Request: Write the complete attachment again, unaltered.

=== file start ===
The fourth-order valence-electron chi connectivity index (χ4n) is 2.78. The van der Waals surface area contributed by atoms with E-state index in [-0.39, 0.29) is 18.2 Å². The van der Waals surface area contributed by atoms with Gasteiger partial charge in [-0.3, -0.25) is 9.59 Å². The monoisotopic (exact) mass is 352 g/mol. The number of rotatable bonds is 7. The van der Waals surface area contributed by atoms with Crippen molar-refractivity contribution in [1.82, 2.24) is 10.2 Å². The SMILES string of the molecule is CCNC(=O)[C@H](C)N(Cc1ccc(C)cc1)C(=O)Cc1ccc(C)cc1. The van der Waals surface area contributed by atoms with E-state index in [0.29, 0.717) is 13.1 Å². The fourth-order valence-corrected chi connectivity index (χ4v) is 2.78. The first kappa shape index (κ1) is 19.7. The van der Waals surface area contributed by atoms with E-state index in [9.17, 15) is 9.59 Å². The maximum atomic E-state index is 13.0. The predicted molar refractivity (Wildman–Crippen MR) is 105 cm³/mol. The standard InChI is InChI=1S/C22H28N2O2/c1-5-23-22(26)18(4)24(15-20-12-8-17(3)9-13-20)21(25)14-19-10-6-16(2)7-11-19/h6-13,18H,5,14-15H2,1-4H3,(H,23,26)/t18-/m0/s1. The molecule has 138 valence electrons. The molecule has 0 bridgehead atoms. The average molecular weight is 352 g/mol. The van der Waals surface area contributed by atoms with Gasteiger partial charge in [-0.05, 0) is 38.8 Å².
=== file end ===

The fourth-order valence-electron chi connectivity index (χ4n) is 2.78. The van der Waals surface area contributed by atoms with E-state index in [-0.39, 0.29) is 18.2 Å². The van der Waals surface area contributed by atoms with Gasteiger partial charge in [-0.3, -0.25) is 9.59 Å². The monoisotopic (exact) mass is 352 g/mol. The number of rotatable bonds is 7. The van der Waals surface area contributed by atoms with Crippen molar-refractivity contribution in [1.82, 2.24) is 10.2 Å². The SMILES string of the molecule is CCNC(=O)[C@H](C)N(Cc1ccc(C)cc1)C(=O)Cc1ccc(C)cc1. The van der Waals surface area contributed by atoms with E-state index in [0.29, 0.717) is 13.1 Å². The fourth-order valence-corrected chi connectivity index (χ4v) is 2.78. The first kappa shape index (κ1) is 19.7. The van der Waals surface area contributed by atoms with E-state index in [9.17, 15) is 9.59 Å². The maximum atomic E-state index is 13.0. The predicted molar refractivity (Wildman–Crippen MR) is 105 cm³/mol. The standard InChI is InChI=1S/C22H28N2O2/c1-5-23-22(26)18(4)24(15-20-12-8-17(3)9-13-20)21(25)14-19-10-6-16(2)7-11-19/h6-13,18H,5,14-15H2,1-4H3,(H,23,26)/t18-/m0/s1. The molecule has 138 valence electrons. The molecule has 0 bridgehead atoms. The average molecular weight is 352 g/mol. The van der Waals surface area contributed by atoms with Gasteiger partial charge in [-0.05, 0) is 38.8 Å².